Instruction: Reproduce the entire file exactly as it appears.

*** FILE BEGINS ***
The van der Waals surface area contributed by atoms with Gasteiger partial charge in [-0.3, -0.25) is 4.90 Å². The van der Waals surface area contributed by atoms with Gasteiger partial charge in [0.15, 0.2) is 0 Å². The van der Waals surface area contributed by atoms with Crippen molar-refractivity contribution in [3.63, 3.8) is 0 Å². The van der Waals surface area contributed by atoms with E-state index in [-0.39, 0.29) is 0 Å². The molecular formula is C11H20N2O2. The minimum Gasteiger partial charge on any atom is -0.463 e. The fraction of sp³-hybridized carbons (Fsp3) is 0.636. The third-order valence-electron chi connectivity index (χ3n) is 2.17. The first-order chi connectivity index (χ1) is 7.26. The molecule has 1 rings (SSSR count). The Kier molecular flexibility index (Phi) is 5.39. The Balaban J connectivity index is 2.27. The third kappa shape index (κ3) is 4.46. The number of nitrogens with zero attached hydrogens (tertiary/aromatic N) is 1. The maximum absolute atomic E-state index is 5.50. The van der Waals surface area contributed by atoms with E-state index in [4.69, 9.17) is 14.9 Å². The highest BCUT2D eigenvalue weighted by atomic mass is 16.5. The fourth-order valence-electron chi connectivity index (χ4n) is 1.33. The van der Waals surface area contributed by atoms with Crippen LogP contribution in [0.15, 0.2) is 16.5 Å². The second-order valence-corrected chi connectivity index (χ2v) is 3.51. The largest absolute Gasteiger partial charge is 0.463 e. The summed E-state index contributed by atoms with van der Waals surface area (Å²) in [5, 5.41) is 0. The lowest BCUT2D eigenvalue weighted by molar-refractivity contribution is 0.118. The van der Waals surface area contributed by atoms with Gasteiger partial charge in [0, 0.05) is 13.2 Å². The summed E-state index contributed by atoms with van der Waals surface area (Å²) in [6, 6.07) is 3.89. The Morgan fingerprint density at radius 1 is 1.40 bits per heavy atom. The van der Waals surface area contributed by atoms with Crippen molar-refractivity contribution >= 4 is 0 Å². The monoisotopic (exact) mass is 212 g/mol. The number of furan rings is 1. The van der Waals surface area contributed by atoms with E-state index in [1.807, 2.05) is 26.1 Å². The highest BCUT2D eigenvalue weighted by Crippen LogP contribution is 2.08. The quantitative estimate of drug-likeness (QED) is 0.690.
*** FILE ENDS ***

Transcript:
The van der Waals surface area contributed by atoms with Gasteiger partial charge in [-0.3, -0.25) is 4.90 Å². The van der Waals surface area contributed by atoms with Gasteiger partial charge in [0.15, 0.2) is 0 Å². The van der Waals surface area contributed by atoms with Crippen molar-refractivity contribution in [3.63, 3.8) is 0 Å². The van der Waals surface area contributed by atoms with E-state index in [-0.39, 0.29) is 0 Å². The molecular formula is C11H20N2O2. The minimum Gasteiger partial charge on any atom is -0.463 e. The fraction of sp³-hybridized carbons (Fsp3) is 0.636. The third-order valence-electron chi connectivity index (χ3n) is 2.17. The first-order chi connectivity index (χ1) is 7.26. The molecule has 1 rings (SSSR count). The Kier molecular flexibility index (Phi) is 5.39. The Balaban J connectivity index is 2.27. The third kappa shape index (κ3) is 4.46. The number of nitrogens with zero attached hydrogens (tertiary/aromatic N) is 1. The maximum absolute atomic E-state index is 5.50. The van der Waals surface area contributed by atoms with E-state index in [4.69, 9.17) is 14.9 Å². The highest BCUT2D eigenvalue weighted by atomic mass is 16.5. The fourth-order valence-electron chi connectivity index (χ4n) is 1.33. The van der Waals surface area contributed by atoms with Crippen LogP contribution in [0.15, 0.2) is 16.5 Å². The second-order valence-corrected chi connectivity index (χ2v) is 3.51. The largest absolute Gasteiger partial charge is 0.463 e. The summed E-state index contributed by atoms with van der Waals surface area (Å²) in [5, 5.41) is 0. The lowest BCUT2D eigenvalue weighted by molar-refractivity contribution is 0.118. The van der Waals surface area contributed by atoms with Gasteiger partial charge in [0, 0.05) is 13.2 Å². The summed E-state index contributed by atoms with van der Waals surface area (Å²) in [6, 6.07) is 3.89. The Morgan fingerprint density at radius 1 is 1.40 bits per heavy atom. The van der Waals surface area contributed by atoms with Crippen molar-refractivity contribution >= 4 is 0 Å². The monoisotopic (exact) mass is 212 g/mol. The number of furan rings is 1. The van der Waals surface area contributed by atoms with E-state index in [1.807, 2.05) is 26.1 Å². The highest BCUT2D eigenvalue weighted by Crippen LogP contribution is 2.08. The quantitative estimate of drug-likeness (QED) is 0.690.